Third Stanza: Measured Ways

How fair Her Conversation —
A Summer Afternoon —
Her Household — Her Assembly —
And when the Sun go down —

The speaker reports that the Mother's "Conversation" is utterly "fair." Relating to the beautiful, peaceful occasion of "a Summer Afternoon," the speaker proclaims the measured ways in which the Mother keeps "Her Household," as she brings together all aspects of her being, or "Her Assembly."

The speaker begins her next thought in the third stanza yet leaves its completion for the next stanza. This break in thought allows the action of the line, "And when the Sun go down," to complete itself, before moving on to the next part of the idea.

Fourth Stanza: Bringing Forth Prayer

Her Voice among the Aisles
Incite the timid prayer
Of the minutest Cricket —
The most unworthy Flower —

The speaker situates the gentle Mother "among the Aisles" where the Mother elicits from the parishioners "the timid prayer." An earlier Dickinsonian speaker has established that her church is one that included the natural creatures who lived around her cloister-like home:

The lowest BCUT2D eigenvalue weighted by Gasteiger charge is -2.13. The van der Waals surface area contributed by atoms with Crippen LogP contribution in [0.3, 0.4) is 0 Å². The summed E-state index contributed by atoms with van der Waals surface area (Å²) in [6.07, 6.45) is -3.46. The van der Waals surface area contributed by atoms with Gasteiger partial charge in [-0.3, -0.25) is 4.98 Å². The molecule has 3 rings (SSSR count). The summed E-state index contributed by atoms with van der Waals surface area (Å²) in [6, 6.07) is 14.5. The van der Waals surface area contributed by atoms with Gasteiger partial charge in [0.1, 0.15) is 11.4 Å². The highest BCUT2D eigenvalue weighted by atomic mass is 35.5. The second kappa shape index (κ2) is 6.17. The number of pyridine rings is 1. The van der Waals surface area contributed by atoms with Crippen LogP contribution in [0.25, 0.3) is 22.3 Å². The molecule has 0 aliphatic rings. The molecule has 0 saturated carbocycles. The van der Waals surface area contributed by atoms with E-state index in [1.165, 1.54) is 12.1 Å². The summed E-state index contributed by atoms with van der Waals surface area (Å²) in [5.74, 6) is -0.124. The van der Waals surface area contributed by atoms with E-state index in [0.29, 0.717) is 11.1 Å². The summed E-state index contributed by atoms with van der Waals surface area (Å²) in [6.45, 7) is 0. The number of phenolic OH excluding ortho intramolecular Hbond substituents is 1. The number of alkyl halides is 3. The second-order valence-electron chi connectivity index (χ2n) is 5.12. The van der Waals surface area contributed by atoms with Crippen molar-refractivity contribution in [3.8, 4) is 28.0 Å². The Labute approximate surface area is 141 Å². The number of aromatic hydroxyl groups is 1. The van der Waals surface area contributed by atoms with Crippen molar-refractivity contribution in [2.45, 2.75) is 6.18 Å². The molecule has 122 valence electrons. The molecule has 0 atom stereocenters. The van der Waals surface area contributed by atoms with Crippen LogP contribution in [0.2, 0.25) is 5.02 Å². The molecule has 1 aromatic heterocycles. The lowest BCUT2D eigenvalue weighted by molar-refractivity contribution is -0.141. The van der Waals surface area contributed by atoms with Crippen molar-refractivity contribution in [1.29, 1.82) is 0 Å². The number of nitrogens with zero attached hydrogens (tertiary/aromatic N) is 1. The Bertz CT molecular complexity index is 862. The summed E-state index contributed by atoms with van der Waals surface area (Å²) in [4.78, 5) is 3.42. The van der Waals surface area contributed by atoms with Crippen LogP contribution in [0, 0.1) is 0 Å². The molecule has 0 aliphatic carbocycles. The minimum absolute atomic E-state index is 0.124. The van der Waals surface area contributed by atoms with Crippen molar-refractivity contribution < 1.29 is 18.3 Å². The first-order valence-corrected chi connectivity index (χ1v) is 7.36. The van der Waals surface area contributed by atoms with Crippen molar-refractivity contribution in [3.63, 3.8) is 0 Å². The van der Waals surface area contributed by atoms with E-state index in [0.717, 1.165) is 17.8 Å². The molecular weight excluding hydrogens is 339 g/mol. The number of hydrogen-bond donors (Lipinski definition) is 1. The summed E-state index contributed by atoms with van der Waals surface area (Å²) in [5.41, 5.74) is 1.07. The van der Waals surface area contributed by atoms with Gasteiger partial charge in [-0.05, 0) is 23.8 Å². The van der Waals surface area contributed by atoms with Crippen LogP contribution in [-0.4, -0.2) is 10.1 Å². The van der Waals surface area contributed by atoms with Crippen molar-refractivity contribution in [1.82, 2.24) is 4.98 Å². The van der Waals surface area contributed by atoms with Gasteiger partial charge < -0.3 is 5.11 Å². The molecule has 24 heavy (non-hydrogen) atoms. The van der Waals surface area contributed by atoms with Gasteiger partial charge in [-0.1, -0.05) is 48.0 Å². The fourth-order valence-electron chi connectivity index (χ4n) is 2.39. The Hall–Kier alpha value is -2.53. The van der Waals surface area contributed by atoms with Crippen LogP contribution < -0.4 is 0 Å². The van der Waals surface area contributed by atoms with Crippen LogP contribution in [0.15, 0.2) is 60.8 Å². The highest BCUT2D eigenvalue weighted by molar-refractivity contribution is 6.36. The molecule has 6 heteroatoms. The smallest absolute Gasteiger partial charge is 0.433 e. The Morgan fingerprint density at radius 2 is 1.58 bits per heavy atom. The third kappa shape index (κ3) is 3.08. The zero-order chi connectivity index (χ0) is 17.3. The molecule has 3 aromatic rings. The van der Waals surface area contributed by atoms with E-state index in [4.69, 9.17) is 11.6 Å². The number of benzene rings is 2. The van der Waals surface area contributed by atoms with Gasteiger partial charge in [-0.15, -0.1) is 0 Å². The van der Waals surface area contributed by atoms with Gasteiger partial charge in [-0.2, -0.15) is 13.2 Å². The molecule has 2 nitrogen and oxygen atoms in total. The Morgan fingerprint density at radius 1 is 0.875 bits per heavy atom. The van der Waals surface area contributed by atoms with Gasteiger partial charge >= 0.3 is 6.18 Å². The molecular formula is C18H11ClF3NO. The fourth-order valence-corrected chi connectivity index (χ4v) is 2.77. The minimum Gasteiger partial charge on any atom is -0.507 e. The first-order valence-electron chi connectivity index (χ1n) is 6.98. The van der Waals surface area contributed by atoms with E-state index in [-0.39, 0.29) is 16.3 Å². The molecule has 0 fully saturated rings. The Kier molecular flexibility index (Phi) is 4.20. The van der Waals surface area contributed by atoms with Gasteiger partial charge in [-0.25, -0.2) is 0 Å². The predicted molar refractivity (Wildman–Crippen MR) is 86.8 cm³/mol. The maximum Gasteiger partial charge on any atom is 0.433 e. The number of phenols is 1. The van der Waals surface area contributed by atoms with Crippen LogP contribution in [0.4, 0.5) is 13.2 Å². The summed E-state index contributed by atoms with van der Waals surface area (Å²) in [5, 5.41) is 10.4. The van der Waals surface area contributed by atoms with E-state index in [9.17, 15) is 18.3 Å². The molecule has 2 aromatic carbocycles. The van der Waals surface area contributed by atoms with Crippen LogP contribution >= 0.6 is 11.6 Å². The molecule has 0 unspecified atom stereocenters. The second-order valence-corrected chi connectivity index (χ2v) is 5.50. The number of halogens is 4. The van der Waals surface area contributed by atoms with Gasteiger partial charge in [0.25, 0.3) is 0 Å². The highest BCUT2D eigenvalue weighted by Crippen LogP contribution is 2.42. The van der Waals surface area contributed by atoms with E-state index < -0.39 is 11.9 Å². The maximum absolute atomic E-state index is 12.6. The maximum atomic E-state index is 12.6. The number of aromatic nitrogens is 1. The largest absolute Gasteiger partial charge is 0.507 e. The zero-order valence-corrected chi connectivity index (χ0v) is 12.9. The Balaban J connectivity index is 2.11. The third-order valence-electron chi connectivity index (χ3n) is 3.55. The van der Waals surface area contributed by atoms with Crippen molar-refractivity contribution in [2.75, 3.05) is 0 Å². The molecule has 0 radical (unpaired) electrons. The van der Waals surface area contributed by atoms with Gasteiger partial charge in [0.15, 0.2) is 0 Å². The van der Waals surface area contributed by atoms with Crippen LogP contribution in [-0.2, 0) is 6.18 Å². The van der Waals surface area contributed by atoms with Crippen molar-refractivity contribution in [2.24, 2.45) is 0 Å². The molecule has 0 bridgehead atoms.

Some keep the Sabbath going to Church —
I keep it, staying at Home —
With a Bobolink for a Chorister —
And an Orchard, for a Dome.

Thus, in this stanza, her speaker reports that the gentle Mother can be found bringing forth prayer from "the minutest Cricket" and "The most unworthy Flower." Of course, the notion of "unworthy" does not apply to this gentle Mother who accepts all prayer with equal justice and equanimity.